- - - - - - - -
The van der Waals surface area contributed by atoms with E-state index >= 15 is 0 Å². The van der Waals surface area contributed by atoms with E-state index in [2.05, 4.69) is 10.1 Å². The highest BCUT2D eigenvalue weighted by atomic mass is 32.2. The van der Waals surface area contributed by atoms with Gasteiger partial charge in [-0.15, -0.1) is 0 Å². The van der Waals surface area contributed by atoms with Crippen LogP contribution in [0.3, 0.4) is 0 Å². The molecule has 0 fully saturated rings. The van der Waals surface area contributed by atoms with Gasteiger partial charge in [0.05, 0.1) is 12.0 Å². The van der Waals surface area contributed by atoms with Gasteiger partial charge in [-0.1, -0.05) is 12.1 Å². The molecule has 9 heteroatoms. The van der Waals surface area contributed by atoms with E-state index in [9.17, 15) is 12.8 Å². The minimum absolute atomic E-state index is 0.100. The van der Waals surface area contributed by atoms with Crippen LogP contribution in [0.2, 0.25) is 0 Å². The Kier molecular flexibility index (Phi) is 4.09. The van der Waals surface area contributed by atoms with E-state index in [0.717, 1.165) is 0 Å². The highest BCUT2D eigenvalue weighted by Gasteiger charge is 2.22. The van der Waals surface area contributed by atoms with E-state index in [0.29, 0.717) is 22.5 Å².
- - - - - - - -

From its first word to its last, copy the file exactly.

The van der Waals surface area contributed by atoms with E-state index >= 15 is 0 Å². The van der Waals surface area contributed by atoms with E-state index in [2.05, 4.69) is 10.1 Å². The highest BCUT2D eigenvalue weighted by atomic mass is 32.2. The van der Waals surface area contributed by atoms with Gasteiger partial charge in [-0.15, -0.1) is 0 Å². The van der Waals surface area contributed by atoms with Crippen LogP contribution in [0.3, 0.4) is 0 Å². The molecule has 0 fully saturated rings. The van der Waals surface area contributed by atoms with Gasteiger partial charge in [0.05, 0.1) is 12.0 Å². The van der Waals surface area contributed by atoms with Gasteiger partial charge in [-0.1, -0.05) is 12.1 Å². The molecule has 9 heteroatoms. The van der Waals surface area contributed by atoms with E-state index in [9.17, 15) is 12.8 Å². The minimum absolute atomic E-state index is 0.100. The van der Waals surface area contributed by atoms with Crippen LogP contribution in [0.2, 0.25) is 0 Å². The Kier molecular flexibility index (Phi) is 4.09. The van der Waals surface area contributed by atoms with E-state index in [0.717, 1.165) is 0 Å². The highest BCUT2D eigenvalue weighted by Gasteiger charge is 2.22. The van der Waals surface area contributed by atoms with E-state index in [0.29, 0.717) is 22.5 Å².